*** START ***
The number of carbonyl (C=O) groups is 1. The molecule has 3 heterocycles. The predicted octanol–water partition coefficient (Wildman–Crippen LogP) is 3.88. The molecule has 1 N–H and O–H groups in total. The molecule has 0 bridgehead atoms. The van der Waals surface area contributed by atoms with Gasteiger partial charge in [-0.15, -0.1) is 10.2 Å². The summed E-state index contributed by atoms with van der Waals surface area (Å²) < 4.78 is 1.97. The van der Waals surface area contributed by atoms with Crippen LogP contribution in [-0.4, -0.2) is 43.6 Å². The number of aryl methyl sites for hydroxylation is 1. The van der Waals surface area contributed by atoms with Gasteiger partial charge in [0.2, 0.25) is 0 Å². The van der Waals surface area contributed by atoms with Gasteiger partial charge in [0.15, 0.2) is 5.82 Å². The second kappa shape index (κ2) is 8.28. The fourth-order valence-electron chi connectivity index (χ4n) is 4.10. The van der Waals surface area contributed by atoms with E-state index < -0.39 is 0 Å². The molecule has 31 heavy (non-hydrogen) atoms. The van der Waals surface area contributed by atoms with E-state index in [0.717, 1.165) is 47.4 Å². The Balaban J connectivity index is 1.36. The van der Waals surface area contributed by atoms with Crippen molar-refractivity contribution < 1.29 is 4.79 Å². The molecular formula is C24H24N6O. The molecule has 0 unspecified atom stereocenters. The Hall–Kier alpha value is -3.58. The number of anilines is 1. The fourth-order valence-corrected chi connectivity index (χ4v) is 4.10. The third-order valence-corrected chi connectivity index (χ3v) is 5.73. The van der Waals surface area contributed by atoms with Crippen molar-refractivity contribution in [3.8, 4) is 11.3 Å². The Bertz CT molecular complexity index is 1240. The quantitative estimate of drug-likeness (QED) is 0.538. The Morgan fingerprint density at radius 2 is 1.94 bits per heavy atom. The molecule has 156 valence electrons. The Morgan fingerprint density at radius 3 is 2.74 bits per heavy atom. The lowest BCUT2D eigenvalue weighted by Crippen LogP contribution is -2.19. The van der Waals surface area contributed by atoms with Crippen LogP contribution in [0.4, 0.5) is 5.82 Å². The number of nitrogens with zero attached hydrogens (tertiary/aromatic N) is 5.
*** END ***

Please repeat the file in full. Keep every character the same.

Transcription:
The number of carbonyl (C=O) groups is 1. The molecule has 3 heterocycles. The predicted octanol–water partition coefficient (Wildman–Crippen LogP) is 3.88. The molecule has 1 N–H and O–H groups in total. The molecule has 0 bridgehead atoms. The van der Waals surface area contributed by atoms with Gasteiger partial charge in [-0.15, -0.1) is 10.2 Å². The summed E-state index contributed by atoms with van der Waals surface area (Å²) < 4.78 is 1.97. The van der Waals surface area contributed by atoms with Crippen LogP contribution in [-0.4, -0.2) is 43.6 Å². The number of aryl methyl sites for hydroxylation is 1. The van der Waals surface area contributed by atoms with Gasteiger partial charge in [0.2, 0.25) is 0 Å². The van der Waals surface area contributed by atoms with Gasteiger partial charge in [0.15, 0.2) is 5.82 Å². The second kappa shape index (κ2) is 8.28. The fourth-order valence-electron chi connectivity index (χ4n) is 4.10. The van der Waals surface area contributed by atoms with E-state index < -0.39 is 0 Å². The molecule has 31 heavy (non-hydrogen) atoms. The van der Waals surface area contributed by atoms with E-state index in [0.717, 1.165) is 47.4 Å². The Balaban J connectivity index is 1.36. The van der Waals surface area contributed by atoms with Crippen molar-refractivity contribution < 1.29 is 4.79 Å². The molecular formula is C24H24N6O. The molecule has 0 unspecified atom stereocenters. The Hall–Kier alpha value is -3.58. The number of anilines is 1. The fourth-order valence-corrected chi connectivity index (χ4v) is 4.10. The third-order valence-corrected chi connectivity index (χ3v) is 5.73. The van der Waals surface area contributed by atoms with Crippen molar-refractivity contribution in [3.8, 4) is 11.3 Å². The Bertz CT molecular complexity index is 1240. The quantitative estimate of drug-likeness (QED) is 0.538. The Morgan fingerprint density at radius 2 is 1.94 bits per heavy atom. The molecule has 156 valence electrons. The Morgan fingerprint density at radius 3 is 2.74 bits per heavy atom. The lowest BCUT2D eigenvalue weighted by Crippen LogP contribution is -2.19. The van der Waals surface area contributed by atoms with Crippen LogP contribution in [0.4, 0.5) is 5.82 Å². The number of nitrogens with zero attached hydrogens (tertiary/aromatic N) is 5.